Vendor Dilemma: Make The Right Moves

Public officers are sometimes stuck with making difficult choices.

Based on real case studies from the Corrupt Practices Investigation Bureau (CPIB), have a go at what you’ll do in these scenarios. Will you make the right moves? Or end up charged in court with corruption?

What really happened:

Out of convenience, Mich and Hwee asked Vendor A to help source for two more quotes to meet their requirement of three quotes. This unsavoury practice was eventually shared and propagated to other agency staff.

To make up the three quotes, Vendor A falsified quotes under the names of two other companies. Through this arrangement, Vendor A was awarded with at least 30 contracts from Mich and Hwee’s agency.

Vendor A was charged with conspiring with the agency’s employees to intentionally mislead the agency by knowingly providing falsified quotations. Vendor A was sentenced to three weeks’ imprisonment.

Nine implicated public officers were also given stern warnings for their involvement as they had not personally benefited from the arrangement.

The CPIB says:

Despite the public officers’ good intentions to hire a reliable vendor, they should not have taken the easy way out and circumvented sound procurement processes, which are put in place to ensure fair competition.

This case serves as a good reminder to public officers to always do the right thing and carry out their duties responsibly.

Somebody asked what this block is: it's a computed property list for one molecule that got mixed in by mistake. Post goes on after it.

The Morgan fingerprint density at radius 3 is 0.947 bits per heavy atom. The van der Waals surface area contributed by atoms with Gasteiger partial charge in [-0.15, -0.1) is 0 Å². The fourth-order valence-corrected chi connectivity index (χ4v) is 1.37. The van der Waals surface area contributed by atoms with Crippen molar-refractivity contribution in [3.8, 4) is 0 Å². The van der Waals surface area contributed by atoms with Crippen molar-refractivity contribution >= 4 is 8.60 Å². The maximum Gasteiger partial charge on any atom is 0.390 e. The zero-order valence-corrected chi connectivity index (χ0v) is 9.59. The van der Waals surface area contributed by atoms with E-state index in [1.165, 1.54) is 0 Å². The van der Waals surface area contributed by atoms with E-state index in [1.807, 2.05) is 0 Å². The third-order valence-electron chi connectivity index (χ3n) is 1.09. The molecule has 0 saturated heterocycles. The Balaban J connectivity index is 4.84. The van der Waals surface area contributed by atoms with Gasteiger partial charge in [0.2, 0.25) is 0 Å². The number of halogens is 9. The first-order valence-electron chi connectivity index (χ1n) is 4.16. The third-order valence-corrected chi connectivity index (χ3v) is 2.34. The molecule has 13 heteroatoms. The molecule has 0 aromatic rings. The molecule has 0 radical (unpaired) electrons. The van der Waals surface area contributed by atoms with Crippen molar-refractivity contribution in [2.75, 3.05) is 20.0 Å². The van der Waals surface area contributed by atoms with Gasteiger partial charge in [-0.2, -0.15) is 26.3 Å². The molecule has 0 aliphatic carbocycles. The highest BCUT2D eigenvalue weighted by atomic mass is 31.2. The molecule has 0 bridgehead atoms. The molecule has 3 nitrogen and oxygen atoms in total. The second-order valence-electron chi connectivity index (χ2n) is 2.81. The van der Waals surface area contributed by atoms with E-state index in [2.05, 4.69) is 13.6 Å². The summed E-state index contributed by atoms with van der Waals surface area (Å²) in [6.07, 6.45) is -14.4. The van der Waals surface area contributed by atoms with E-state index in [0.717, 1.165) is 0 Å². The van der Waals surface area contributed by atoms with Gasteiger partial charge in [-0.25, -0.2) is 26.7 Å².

Stand a chance to win a prize from the CPIB. Answer this quiz and send your replies to with your answers, name and organisation by 7 Sep 2018.

  1. One of the elements of corruption is gratification. What does gratification constitute?
    1. Money, or any gift, loan, fee, reward, commission, valuable security or other valuable property or share in any property.
    2. Any position, duties employment or contract.
    3. Any part or full payment, release from or discharge of any obligation or other liability.
    4. Any other service favour or advantage.
    5. All of the above.

  2. My supervisor suddenly asked me for a loan which according to him is meant for his wife’s hefty medical expenses. In return, he told me that he would give me a good grade for my staff appraisal report. I should:
    1. Agree immediately as the staff appraisal period is round the corner.
    2. Agree to lend him as I am afraid to offend him.
    3. Reject him because I do not have the money.
    4. Reject and report the matter to the CPIB or police at the earliest opportunity as it may constitute a corrupt act.
    Aug 2, 2018
    Siti Maziah Masramli
    Brenda Lim
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